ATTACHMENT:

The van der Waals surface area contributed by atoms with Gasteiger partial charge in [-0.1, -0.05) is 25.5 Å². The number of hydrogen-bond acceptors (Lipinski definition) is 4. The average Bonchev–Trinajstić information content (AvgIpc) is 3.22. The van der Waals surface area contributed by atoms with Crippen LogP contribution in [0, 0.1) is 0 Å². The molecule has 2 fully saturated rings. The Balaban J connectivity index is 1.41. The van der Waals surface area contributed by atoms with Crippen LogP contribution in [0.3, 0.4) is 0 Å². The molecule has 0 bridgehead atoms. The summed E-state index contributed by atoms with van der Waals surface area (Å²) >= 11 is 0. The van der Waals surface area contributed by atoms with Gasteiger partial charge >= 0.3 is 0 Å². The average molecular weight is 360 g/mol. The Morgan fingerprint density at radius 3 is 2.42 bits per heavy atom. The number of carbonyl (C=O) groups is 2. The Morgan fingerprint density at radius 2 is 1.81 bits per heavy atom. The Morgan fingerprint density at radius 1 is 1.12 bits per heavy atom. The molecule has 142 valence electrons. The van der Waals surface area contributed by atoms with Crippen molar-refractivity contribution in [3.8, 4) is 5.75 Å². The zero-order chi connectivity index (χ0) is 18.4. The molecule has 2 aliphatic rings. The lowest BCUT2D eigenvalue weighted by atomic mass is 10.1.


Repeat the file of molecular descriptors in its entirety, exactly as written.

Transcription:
The van der Waals surface area contributed by atoms with Gasteiger partial charge in [-0.1, -0.05) is 25.5 Å². The number of hydrogen-bond acceptors (Lipinski definition) is 4. The average Bonchev–Trinajstić information content (AvgIpc) is 3.22. The van der Waals surface area contributed by atoms with Crippen LogP contribution in [0, 0.1) is 0 Å². The molecule has 2 fully saturated rings. The Balaban J connectivity index is 1.41. The van der Waals surface area contributed by atoms with Crippen LogP contribution in [0.3, 0.4) is 0 Å². The molecule has 0 bridgehead atoms. The summed E-state index contributed by atoms with van der Waals surface area (Å²) >= 11 is 0. The van der Waals surface area contributed by atoms with Gasteiger partial charge >= 0.3 is 0 Å². The average molecular weight is 360 g/mol. The Morgan fingerprint density at radius 3 is 2.42 bits per heavy atom. The number of carbonyl (C=O) groups is 2. The Morgan fingerprint density at radius 2 is 1.81 bits per heavy atom. The Morgan fingerprint density at radius 1 is 1.12 bits per heavy atom. The molecule has 142 valence electrons. The van der Waals surface area contributed by atoms with Crippen molar-refractivity contribution in [3.8, 4) is 5.75 Å². The zero-order chi connectivity index (χ0) is 18.4. The molecule has 2 aliphatic rings. The lowest BCUT2D eigenvalue weighted by atomic mass is 10.1.